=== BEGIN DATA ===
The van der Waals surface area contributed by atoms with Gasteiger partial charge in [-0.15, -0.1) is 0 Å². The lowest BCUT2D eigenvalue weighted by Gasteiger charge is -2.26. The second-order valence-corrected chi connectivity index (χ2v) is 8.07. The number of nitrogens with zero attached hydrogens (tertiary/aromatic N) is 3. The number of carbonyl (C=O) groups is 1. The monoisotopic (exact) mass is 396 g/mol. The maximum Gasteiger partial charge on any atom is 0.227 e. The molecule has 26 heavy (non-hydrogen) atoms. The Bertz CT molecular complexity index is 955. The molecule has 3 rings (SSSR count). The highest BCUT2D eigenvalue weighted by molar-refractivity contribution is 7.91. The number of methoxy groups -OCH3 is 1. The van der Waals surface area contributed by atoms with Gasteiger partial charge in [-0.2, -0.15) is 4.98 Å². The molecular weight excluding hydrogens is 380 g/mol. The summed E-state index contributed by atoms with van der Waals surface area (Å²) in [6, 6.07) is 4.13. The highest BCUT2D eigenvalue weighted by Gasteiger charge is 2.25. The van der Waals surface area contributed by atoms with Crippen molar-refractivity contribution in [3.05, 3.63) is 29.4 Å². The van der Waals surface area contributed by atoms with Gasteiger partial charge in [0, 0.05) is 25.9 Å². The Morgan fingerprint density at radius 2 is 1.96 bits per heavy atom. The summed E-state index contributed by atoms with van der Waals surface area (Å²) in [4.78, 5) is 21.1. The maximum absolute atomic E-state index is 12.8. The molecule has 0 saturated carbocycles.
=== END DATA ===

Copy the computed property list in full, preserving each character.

The van der Waals surface area contributed by atoms with Gasteiger partial charge in [-0.15, -0.1) is 0 Å². The lowest BCUT2D eigenvalue weighted by Gasteiger charge is -2.26. The second-order valence-corrected chi connectivity index (χ2v) is 8.07. The number of nitrogens with zero attached hydrogens (tertiary/aromatic N) is 3. The number of carbonyl (C=O) groups is 1. The monoisotopic (exact) mass is 396 g/mol. The maximum Gasteiger partial charge on any atom is 0.227 e. The molecule has 26 heavy (non-hydrogen) atoms. The Bertz CT molecular complexity index is 955. The molecule has 3 rings (SSSR count). The highest BCUT2D eigenvalue weighted by molar-refractivity contribution is 7.91. The number of methoxy groups -OCH3 is 1. The van der Waals surface area contributed by atoms with Gasteiger partial charge in [-0.2, -0.15) is 4.98 Å². The molecular weight excluding hydrogens is 380 g/mol. The summed E-state index contributed by atoms with van der Waals surface area (Å²) in [6, 6.07) is 4.13. The highest BCUT2D eigenvalue weighted by Gasteiger charge is 2.25. The van der Waals surface area contributed by atoms with Crippen molar-refractivity contribution in [3.05, 3.63) is 29.4 Å². The van der Waals surface area contributed by atoms with Gasteiger partial charge in [0, 0.05) is 25.9 Å². The Morgan fingerprint density at radius 2 is 1.96 bits per heavy atom. The summed E-state index contributed by atoms with van der Waals surface area (Å²) in [4.78, 5) is 21.1. The maximum absolute atomic E-state index is 12.8. The molecule has 0 saturated carbocycles.